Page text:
Austin – Sergej Deutsch’s Journey from Siberia via Germany to the USA

love talking to the smart young Europeans who have made a new life for themselves here in the USA. This interview is about someone I met recently first time at our special event at La V in East Austin. Meet Sergej..

Please introduce yourself.

I was born in Eastern Siberia – that’s why the Russian first name. My father is ethnic German and his ancestors lived outside of Germany for many generations. At some point, my family decided to move back to our roots, as we got tired of being chased by wild animals in the freezing-cold Taiga. We ended up in the Northern Germany when I was 16. There, I finished high school (Gymnasium) and then got my degree in Electrical Engineering. In the last year of my graduate program, in 2011, I was working for an Electronic Design Automation company in Leuven, Belgium, and I was looking for a place where I can continue my research. Luckily, I was introduced to my current PhD advisor who is a professor at Duke University in Durham, NC, USA. It turned out that he was looking for a new PhD student to work in the area of testing of 3D-stacked Integrated Circuits and that was exactly the topic I was working on in Belgium! I met my advisor in person in Germany and after a short talk over a cup of coffee I knew he was the mentor I wanted to work with and decided to join his research group at Duke. So, in 2012, I moved to Durham to start a PhD program in Electrical Engineering in the area of hardware test. This is the story of my journey from Siberia to the US.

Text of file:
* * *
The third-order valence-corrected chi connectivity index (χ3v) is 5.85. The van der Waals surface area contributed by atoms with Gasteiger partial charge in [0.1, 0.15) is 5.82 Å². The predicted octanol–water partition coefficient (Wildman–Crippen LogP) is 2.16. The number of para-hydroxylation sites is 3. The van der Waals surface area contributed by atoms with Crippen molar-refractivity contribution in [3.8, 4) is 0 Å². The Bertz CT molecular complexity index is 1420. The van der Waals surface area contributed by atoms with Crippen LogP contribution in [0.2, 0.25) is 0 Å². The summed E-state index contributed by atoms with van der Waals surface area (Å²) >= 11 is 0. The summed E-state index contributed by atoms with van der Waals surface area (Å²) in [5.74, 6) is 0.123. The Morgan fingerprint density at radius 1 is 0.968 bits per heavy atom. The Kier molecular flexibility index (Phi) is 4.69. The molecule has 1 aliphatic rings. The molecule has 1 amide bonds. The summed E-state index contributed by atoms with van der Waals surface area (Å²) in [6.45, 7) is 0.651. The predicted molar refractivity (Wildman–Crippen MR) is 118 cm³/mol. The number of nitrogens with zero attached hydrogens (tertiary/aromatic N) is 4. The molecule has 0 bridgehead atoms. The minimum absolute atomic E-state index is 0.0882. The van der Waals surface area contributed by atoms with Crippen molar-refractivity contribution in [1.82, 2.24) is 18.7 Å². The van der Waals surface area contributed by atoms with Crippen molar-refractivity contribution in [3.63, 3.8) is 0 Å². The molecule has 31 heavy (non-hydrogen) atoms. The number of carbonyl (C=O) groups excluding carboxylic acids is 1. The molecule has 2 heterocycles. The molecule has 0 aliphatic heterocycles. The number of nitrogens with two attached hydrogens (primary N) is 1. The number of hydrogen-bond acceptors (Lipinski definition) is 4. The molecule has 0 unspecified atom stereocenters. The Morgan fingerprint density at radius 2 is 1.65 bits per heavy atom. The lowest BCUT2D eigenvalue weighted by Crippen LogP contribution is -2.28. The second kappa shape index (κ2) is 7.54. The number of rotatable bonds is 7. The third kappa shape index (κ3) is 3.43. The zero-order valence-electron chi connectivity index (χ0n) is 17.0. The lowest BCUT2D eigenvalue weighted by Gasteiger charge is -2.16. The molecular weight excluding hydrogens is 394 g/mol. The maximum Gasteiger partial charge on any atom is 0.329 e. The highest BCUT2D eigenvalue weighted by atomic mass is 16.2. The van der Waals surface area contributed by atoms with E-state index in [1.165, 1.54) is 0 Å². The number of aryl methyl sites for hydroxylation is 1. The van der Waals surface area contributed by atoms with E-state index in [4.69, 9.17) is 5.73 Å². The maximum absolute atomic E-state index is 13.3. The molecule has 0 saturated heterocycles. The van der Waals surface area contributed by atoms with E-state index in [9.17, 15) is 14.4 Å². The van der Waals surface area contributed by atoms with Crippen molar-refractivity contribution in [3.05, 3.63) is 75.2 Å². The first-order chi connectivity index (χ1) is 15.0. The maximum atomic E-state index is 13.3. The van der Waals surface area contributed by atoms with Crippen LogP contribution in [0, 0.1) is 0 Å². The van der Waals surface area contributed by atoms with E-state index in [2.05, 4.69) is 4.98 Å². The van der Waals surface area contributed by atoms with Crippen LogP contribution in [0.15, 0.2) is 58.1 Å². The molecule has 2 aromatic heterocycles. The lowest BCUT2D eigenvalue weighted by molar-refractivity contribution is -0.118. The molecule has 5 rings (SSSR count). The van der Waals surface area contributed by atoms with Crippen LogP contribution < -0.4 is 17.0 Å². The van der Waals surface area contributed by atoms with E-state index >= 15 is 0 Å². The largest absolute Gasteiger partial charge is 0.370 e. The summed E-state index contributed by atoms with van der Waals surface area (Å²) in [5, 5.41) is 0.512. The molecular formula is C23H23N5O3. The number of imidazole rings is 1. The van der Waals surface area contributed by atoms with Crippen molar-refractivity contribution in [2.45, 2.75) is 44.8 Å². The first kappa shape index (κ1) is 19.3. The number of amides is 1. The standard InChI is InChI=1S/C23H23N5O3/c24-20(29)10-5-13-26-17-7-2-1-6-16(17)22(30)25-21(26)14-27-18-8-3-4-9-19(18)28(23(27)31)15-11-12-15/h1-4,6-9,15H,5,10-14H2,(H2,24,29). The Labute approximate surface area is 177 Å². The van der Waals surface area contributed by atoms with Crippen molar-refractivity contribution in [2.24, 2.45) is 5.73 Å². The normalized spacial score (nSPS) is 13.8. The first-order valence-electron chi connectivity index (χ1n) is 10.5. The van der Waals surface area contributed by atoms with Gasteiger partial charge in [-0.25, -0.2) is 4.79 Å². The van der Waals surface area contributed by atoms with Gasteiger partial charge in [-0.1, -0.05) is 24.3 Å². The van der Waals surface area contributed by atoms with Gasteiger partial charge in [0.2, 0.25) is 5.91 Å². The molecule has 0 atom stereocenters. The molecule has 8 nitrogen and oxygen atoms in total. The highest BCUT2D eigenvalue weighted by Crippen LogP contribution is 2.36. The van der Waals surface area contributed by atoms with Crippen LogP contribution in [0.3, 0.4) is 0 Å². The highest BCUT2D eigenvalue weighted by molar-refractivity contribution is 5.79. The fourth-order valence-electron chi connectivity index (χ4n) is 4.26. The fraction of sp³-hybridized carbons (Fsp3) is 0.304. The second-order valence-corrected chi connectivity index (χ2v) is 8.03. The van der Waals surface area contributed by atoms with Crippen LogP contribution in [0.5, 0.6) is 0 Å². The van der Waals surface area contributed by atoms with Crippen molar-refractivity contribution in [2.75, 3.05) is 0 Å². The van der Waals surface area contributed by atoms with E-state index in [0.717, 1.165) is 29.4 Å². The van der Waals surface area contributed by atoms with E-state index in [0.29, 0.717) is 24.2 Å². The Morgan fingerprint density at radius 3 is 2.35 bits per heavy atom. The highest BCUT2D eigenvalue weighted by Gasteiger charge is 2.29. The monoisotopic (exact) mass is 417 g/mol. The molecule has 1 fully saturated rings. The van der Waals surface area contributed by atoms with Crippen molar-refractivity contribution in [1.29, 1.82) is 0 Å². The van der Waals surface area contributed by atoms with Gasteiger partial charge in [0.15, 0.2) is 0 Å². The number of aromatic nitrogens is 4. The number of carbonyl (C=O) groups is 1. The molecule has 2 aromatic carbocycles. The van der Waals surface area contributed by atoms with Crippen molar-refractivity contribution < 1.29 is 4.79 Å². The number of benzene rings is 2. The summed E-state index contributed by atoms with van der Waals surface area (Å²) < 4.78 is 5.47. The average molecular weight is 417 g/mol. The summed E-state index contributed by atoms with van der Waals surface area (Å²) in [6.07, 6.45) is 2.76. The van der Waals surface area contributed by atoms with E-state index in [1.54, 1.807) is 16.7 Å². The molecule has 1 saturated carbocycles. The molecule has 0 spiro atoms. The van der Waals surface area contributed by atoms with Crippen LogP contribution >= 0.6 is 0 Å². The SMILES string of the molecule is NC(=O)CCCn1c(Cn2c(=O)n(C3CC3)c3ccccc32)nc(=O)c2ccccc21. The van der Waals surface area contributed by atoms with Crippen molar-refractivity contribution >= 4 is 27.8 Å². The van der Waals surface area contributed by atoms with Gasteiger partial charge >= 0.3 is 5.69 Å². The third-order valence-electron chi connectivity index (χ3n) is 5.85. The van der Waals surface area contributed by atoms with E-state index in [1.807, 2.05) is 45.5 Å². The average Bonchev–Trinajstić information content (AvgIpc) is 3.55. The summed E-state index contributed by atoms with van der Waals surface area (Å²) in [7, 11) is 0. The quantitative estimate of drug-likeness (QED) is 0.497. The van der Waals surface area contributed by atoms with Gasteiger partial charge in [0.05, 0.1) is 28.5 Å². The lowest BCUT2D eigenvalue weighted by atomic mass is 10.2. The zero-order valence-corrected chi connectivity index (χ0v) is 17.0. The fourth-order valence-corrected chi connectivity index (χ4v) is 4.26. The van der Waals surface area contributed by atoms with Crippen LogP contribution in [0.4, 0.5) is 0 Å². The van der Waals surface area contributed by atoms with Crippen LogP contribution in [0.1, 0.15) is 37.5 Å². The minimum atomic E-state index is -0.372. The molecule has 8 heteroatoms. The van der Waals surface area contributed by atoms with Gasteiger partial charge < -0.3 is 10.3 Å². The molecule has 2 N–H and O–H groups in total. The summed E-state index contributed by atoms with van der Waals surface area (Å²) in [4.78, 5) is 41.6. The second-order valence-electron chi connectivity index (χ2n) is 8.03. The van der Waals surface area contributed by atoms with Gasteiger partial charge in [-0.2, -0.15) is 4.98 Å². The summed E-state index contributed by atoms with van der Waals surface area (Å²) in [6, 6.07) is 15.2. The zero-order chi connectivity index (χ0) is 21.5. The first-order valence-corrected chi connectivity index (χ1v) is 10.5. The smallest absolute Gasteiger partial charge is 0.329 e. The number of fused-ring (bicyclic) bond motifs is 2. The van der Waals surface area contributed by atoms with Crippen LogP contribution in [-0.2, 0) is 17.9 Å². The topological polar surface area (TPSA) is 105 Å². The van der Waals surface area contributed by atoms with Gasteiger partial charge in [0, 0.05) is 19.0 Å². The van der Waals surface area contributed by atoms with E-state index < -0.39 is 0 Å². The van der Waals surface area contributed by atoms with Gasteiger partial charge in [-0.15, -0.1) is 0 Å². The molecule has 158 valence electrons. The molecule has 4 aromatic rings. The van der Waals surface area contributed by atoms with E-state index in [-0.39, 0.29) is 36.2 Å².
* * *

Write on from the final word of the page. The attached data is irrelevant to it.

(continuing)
How did you end up in Austin?

In our research group at Duke, many students go to summer internships. I wanted to intern too and I wanted to do it at Intel. With a little luck, I got an offer from Intel in the great city of Austin last year. This year, I started another internship with Intel to work in pre-silicon test.​ This is where I am now.

What do you enjoy most about Austin, now when you have more experience, how’s the quality of life compared to Germany, East Coast or other countries/regions you may have lived in?

Austin offers a lot of stuff to do: music shows, dancing, outdoor activities, great places to eat out. People in Austin are very laid back – it is easy to meet new people and make friends. Living in Austin is affordable (yet) – it is comparable to East Coast excluding major cities and less expensive than California; however, living here is much more fun, provided you can deal with the heat. A side-by-side comparison with Germany is difficult but for me right now, Austin would win!